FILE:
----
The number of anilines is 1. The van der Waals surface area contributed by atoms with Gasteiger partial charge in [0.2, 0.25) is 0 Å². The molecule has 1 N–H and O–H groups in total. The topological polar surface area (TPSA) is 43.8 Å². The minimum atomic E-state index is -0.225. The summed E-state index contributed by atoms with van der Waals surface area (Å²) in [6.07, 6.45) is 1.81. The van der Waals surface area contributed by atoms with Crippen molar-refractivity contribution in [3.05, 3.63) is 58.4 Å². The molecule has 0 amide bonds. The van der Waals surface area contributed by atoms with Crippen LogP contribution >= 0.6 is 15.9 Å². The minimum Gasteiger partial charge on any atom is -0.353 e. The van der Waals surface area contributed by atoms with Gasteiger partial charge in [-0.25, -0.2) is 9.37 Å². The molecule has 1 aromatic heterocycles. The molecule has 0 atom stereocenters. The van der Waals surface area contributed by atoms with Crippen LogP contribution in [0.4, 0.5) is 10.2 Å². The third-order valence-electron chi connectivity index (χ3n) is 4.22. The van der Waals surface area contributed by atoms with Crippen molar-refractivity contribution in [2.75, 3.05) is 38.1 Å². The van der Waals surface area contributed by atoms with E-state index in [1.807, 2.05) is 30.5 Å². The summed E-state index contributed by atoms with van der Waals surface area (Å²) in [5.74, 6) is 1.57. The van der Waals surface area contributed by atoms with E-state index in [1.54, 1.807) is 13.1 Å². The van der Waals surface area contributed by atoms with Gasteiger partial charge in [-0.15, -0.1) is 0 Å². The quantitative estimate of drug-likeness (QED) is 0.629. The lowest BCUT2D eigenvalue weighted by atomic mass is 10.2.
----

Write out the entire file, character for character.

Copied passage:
The number of anilines is 1. The van der Waals surface area contributed by atoms with Gasteiger partial charge in [0.2, 0.25) is 0 Å². The molecule has 1 N–H and O–H groups in total. The topological polar surface area (TPSA) is 43.8 Å². The minimum atomic E-state index is -0.225. The summed E-state index contributed by atoms with van der Waals surface area (Å²) in [6.07, 6.45) is 1.81. The van der Waals surface area contributed by atoms with Crippen molar-refractivity contribution in [3.05, 3.63) is 58.4 Å². The molecule has 0 amide bonds. The van der Waals surface area contributed by atoms with Crippen LogP contribution >= 0.6 is 15.9 Å². The minimum Gasteiger partial charge on any atom is -0.353 e. The van der Waals surface area contributed by atoms with Gasteiger partial charge in [-0.25, -0.2) is 9.37 Å². The molecule has 1 aromatic heterocycles. The molecule has 0 atom stereocenters. The van der Waals surface area contributed by atoms with Crippen LogP contribution in [0.4, 0.5) is 10.2 Å². The third-order valence-electron chi connectivity index (χ3n) is 4.22. The van der Waals surface area contributed by atoms with Crippen molar-refractivity contribution in [2.75, 3.05) is 38.1 Å². The van der Waals surface area contributed by atoms with E-state index in [1.807, 2.05) is 30.5 Å². The summed E-state index contributed by atoms with van der Waals surface area (Å²) in [5.74, 6) is 1.57. The van der Waals surface area contributed by atoms with E-state index in [1.54, 1.807) is 13.1 Å². The van der Waals surface area contributed by atoms with Gasteiger partial charge in [-0.15, -0.1) is 0 Å². The quantitative estimate of drug-likeness (QED) is 0.629. The lowest BCUT2D eigenvalue weighted by atomic mass is 10.2.